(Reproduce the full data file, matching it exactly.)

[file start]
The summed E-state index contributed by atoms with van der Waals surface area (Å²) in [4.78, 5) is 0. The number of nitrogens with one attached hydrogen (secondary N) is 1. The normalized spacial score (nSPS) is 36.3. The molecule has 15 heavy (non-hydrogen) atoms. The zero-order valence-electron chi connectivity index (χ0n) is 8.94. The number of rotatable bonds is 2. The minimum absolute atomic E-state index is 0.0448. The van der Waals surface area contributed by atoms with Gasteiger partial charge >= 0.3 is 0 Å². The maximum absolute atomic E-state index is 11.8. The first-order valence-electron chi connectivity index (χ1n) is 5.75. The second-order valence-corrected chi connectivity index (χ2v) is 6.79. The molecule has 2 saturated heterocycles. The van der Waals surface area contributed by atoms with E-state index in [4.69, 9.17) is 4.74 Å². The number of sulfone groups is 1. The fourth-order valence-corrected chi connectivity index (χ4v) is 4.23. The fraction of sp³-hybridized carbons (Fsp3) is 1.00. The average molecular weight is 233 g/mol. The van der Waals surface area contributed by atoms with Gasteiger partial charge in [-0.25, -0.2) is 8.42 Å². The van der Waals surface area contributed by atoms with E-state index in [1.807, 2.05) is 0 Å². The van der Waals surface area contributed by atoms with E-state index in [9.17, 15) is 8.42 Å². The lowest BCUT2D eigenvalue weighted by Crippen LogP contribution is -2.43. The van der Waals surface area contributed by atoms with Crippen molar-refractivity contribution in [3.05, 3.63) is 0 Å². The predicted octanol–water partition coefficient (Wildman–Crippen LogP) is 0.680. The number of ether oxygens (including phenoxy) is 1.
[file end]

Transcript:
The summed E-state index contributed by atoms with van der Waals surface area (Å²) in [4.78, 5) is 0. The number of nitrogens with one attached hydrogen (secondary N) is 1. The normalized spacial score (nSPS) is 36.3. The molecule has 15 heavy (non-hydrogen) atoms. The zero-order valence-electron chi connectivity index (χ0n) is 8.94. The number of rotatable bonds is 2. The minimum absolute atomic E-state index is 0.0448. The van der Waals surface area contributed by atoms with Gasteiger partial charge >= 0.3 is 0 Å². The maximum absolute atomic E-state index is 11.8. The first-order valence-electron chi connectivity index (χ1n) is 5.75. The second-order valence-corrected chi connectivity index (χ2v) is 6.79. The molecule has 2 saturated heterocycles. The van der Waals surface area contributed by atoms with E-state index in [4.69, 9.17) is 4.74 Å². The number of sulfone groups is 1. The fourth-order valence-corrected chi connectivity index (χ4v) is 4.23. The fraction of sp³-hybridized carbons (Fsp3) is 1.00. The average molecular weight is 233 g/mol. The van der Waals surface area contributed by atoms with Gasteiger partial charge in [-0.25, -0.2) is 8.42 Å². The van der Waals surface area contributed by atoms with E-state index in [1.807, 2.05) is 0 Å². The van der Waals surface area contributed by atoms with E-state index in [9.17, 15) is 8.42 Å². The lowest BCUT2D eigenvalue weighted by Crippen LogP contribution is -2.43. The van der Waals surface area contributed by atoms with Crippen molar-refractivity contribution in [3.05, 3.63) is 0 Å². The predicted octanol–water partition coefficient (Wildman–Crippen LogP) is 0.680. The number of ether oxygens (including phenoxy) is 1.